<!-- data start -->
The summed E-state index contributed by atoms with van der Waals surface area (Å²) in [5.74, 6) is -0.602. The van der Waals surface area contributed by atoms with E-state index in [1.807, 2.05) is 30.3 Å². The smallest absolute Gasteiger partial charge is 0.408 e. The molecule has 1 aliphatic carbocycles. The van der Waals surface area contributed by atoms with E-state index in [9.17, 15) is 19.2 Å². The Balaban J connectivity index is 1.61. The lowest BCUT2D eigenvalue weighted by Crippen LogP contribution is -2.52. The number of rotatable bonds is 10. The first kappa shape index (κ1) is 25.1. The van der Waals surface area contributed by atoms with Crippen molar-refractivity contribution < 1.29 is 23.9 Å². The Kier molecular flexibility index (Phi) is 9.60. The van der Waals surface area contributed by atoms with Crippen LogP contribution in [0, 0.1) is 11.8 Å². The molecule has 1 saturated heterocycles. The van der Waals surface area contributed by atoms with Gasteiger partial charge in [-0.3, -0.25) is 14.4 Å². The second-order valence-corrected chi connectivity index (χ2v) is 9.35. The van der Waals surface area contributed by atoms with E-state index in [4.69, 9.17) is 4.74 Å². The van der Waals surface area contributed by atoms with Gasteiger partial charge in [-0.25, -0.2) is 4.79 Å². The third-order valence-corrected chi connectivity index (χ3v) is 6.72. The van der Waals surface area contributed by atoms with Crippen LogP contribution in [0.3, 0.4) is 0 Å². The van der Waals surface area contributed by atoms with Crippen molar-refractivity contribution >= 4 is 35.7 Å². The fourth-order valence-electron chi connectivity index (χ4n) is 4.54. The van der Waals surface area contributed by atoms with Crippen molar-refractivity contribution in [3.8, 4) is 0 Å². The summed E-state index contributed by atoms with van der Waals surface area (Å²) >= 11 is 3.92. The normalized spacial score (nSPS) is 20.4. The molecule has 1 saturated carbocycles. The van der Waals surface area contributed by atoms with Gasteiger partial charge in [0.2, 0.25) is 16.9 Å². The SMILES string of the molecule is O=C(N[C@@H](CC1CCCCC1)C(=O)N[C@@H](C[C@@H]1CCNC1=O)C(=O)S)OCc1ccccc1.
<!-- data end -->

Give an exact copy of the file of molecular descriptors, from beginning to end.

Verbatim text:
The summed E-state index contributed by atoms with van der Waals surface area (Å²) in [5.74, 6) is -0.602. The van der Waals surface area contributed by atoms with E-state index in [1.807, 2.05) is 30.3 Å². The smallest absolute Gasteiger partial charge is 0.408 e. The molecule has 1 aliphatic carbocycles. The van der Waals surface area contributed by atoms with E-state index in [9.17, 15) is 19.2 Å². The Balaban J connectivity index is 1.61. The lowest BCUT2D eigenvalue weighted by Crippen LogP contribution is -2.52. The number of rotatable bonds is 10. The first kappa shape index (κ1) is 25.1. The van der Waals surface area contributed by atoms with Crippen molar-refractivity contribution < 1.29 is 23.9 Å². The Kier molecular flexibility index (Phi) is 9.60. The van der Waals surface area contributed by atoms with Crippen LogP contribution in [0, 0.1) is 11.8 Å². The molecule has 1 saturated heterocycles. The van der Waals surface area contributed by atoms with Gasteiger partial charge in [-0.3, -0.25) is 14.4 Å². The second-order valence-corrected chi connectivity index (χ2v) is 9.35. The van der Waals surface area contributed by atoms with E-state index in [4.69, 9.17) is 4.74 Å². The van der Waals surface area contributed by atoms with Gasteiger partial charge in [-0.25, -0.2) is 4.79 Å². The third-order valence-corrected chi connectivity index (χ3v) is 6.72. The van der Waals surface area contributed by atoms with Crippen LogP contribution in [0.3, 0.4) is 0 Å². The van der Waals surface area contributed by atoms with Crippen molar-refractivity contribution >= 4 is 35.7 Å². The fourth-order valence-electron chi connectivity index (χ4n) is 4.54. The van der Waals surface area contributed by atoms with Crippen molar-refractivity contribution in [3.8, 4) is 0 Å². The summed E-state index contributed by atoms with van der Waals surface area (Å²) >= 11 is 3.92. The normalized spacial score (nSPS) is 20.4. The molecule has 1 saturated carbocycles. The van der Waals surface area contributed by atoms with Gasteiger partial charge in [0.2, 0.25) is 16.9 Å². The SMILES string of the molecule is O=C(N[C@@H](CC1CCCCC1)C(=O)N[C@@H](C[C@@H]1CCNC1=O)C(=O)S)OCc1ccccc1.